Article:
Polar explorer visits Calne school to see £2.8m building taking shape
Polar explorer Alan Chambers paid a visit to the Springfields Academy in Calne to see progress on the building of a £2.8 million project for 16 new classrooms last week.
The project, funded by the Education Funding Agency, will provide a better teaching space for pupils at the school with complex learning difficulties and challenging behaviour.
The academy has a permanent vocational centre, but at the moment classes in the main school are taught in nine mobile classrooms and the new building will create a central learning space.
Mr Chambers, who is a strong supporter of the academy, visited for a topping out ceremony and signed a metal plaque for the building after workers finished putting the steel framework in place.
The building, which stands at the heart of the academy’s site, will be used to teach core subjects such as maths, English and science, as well as for therapy and counselling sessions.
Associate principal James Lynch said pupils were enjoying see the building go up around them and the whole school was proud to have got this far with the project.
The academy’s first bid for a grant from the Education Funding Agency in was refused, but it was successful the second time round with a bid submitted in December 2012.
Mr Lynch said: “The children are really looking forward to being taught in that space, they are very proud of the academy.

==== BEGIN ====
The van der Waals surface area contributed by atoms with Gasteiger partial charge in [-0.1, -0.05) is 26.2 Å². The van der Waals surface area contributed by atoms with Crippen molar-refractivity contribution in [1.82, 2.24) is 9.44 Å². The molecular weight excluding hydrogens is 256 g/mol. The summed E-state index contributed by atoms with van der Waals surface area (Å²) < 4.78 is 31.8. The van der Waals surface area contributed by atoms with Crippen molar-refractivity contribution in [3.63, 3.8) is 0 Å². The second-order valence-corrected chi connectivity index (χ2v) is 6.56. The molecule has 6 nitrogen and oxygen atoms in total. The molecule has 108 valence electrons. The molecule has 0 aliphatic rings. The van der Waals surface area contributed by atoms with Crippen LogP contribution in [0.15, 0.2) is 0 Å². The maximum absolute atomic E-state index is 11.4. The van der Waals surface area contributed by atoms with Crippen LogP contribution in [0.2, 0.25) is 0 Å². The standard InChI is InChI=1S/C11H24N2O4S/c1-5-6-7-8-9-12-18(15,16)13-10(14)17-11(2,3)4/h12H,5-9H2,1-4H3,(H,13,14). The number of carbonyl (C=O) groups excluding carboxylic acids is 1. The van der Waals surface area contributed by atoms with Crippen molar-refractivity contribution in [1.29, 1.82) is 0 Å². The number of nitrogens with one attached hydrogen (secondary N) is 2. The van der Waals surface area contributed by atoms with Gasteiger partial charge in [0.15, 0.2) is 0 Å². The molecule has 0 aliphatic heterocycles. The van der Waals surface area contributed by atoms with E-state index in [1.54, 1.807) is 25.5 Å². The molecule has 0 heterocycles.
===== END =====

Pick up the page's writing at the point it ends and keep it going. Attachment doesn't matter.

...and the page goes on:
“This really does signify how much we’re trying to create that perfect learning environment for our young people. It’s good for the young people because they can see that people want to invest in them.
“For the children the signing of the plaque was a real visual moment, and it was really good to have the governing body with us just to share that moment.”
The building work, carried out by construction company Kier, began in October and is on schedule so far. It is hoped the building can be completed in July and pupils can move in by September.
Pupils on the academy’s vocational construction course have been fascinated by the building and workers from Kier have volunteered to give them a talk on health and safety.
They will also help to reshape the academy’s quad bike track with soil from the building site according to designs drawn up by pupils, who use the track in their spare time.
Phil Cooch, vice principal for finance, said: “There is a lot of co-operation between the academy and Kier. Taking soil and spoil offsite is quite expensive so we have come up with this idea for our quad bike track.
“We suggested they could put the soil on the quad bike track. The children will design the course and then Kier will reshape it. They are really getting into the community feel of the academy.”